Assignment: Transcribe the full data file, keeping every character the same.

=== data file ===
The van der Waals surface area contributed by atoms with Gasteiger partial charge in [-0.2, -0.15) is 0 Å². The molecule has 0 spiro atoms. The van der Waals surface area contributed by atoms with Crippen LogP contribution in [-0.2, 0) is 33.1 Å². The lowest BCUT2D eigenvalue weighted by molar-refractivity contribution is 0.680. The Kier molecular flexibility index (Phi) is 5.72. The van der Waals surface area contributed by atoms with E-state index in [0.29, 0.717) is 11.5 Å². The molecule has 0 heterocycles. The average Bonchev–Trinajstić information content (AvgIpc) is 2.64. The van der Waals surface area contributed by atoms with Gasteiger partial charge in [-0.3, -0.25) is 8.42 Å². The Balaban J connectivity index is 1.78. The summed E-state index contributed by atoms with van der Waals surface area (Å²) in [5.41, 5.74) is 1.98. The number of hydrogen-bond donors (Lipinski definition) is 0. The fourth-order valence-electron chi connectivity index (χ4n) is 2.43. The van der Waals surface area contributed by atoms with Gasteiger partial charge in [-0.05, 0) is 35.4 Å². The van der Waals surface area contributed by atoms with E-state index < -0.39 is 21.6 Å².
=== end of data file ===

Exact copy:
The van der Waals surface area contributed by atoms with Gasteiger partial charge in [-0.2, -0.15) is 0 Å². The molecule has 0 spiro atoms. The van der Waals surface area contributed by atoms with Crippen LogP contribution in [-0.2, 0) is 33.1 Å². The lowest BCUT2D eigenvalue weighted by molar-refractivity contribution is 0.680. The Kier molecular flexibility index (Phi) is 5.72. The van der Waals surface area contributed by atoms with E-state index in [0.29, 0.717) is 11.5 Å². The molecule has 0 heterocycles. The average Bonchev–Trinajstić information content (AvgIpc) is 2.64. The van der Waals surface area contributed by atoms with Gasteiger partial charge in [-0.3, -0.25) is 8.42 Å². The Balaban J connectivity index is 1.78. The summed E-state index contributed by atoms with van der Waals surface area (Å²) in [5.41, 5.74) is 1.98. The number of hydrogen-bond donors (Lipinski definition) is 0. The fourth-order valence-electron chi connectivity index (χ4n) is 2.43. The van der Waals surface area contributed by atoms with Gasteiger partial charge in [-0.05, 0) is 35.4 Å². The van der Waals surface area contributed by atoms with E-state index < -0.39 is 21.6 Å².